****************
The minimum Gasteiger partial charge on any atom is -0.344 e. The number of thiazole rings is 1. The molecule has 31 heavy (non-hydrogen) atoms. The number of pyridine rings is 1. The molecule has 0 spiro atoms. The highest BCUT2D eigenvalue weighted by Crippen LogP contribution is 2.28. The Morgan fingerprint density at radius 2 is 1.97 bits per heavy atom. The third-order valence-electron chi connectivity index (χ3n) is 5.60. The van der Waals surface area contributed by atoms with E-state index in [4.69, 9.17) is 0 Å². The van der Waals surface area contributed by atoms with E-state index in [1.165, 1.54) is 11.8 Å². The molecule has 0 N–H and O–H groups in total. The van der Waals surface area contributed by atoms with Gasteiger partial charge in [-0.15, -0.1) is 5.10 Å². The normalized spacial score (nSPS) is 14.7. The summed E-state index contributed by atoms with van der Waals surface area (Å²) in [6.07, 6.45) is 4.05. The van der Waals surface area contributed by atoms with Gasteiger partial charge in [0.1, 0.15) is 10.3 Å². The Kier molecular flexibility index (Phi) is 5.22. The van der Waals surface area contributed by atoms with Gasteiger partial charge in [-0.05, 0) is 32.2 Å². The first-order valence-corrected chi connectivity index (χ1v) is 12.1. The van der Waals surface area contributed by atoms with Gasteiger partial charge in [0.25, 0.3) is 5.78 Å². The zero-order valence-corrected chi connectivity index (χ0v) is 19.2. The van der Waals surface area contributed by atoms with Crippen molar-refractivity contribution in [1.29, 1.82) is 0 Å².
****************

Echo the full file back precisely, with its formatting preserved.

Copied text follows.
The minimum Gasteiger partial charge on any atom is -0.344 e. The number of thiazole rings is 1. The molecule has 31 heavy (non-hydrogen) atoms. The number of pyridine rings is 1. The molecule has 0 spiro atoms. The highest BCUT2D eigenvalue weighted by Crippen LogP contribution is 2.28. The Morgan fingerprint density at radius 2 is 1.97 bits per heavy atom. The third-order valence-electron chi connectivity index (χ3n) is 5.60. The van der Waals surface area contributed by atoms with E-state index in [4.69, 9.17) is 0 Å². The van der Waals surface area contributed by atoms with E-state index in [1.165, 1.54) is 11.8 Å². The molecule has 0 N–H and O–H groups in total. The van der Waals surface area contributed by atoms with Gasteiger partial charge in [-0.15, -0.1) is 5.10 Å². The normalized spacial score (nSPS) is 14.7. The summed E-state index contributed by atoms with van der Waals surface area (Å²) in [6.07, 6.45) is 4.05. The van der Waals surface area contributed by atoms with Gasteiger partial charge in [0.1, 0.15) is 10.3 Å². The Kier molecular flexibility index (Phi) is 5.22. The van der Waals surface area contributed by atoms with Gasteiger partial charge in [-0.05, 0) is 32.2 Å². The first-order valence-corrected chi connectivity index (χ1v) is 12.1. The van der Waals surface area contributed by atoms with Gasteiger partial charge in [0.25, 0.3) is 5.78 Å². The zero-order valence-corrected chi connectivity index (χ0v) is 19.2. The van der Waals surface area contributed by atoms with Crippen molar-refractivity contribution in [1.29, 1.82) is 0 Å².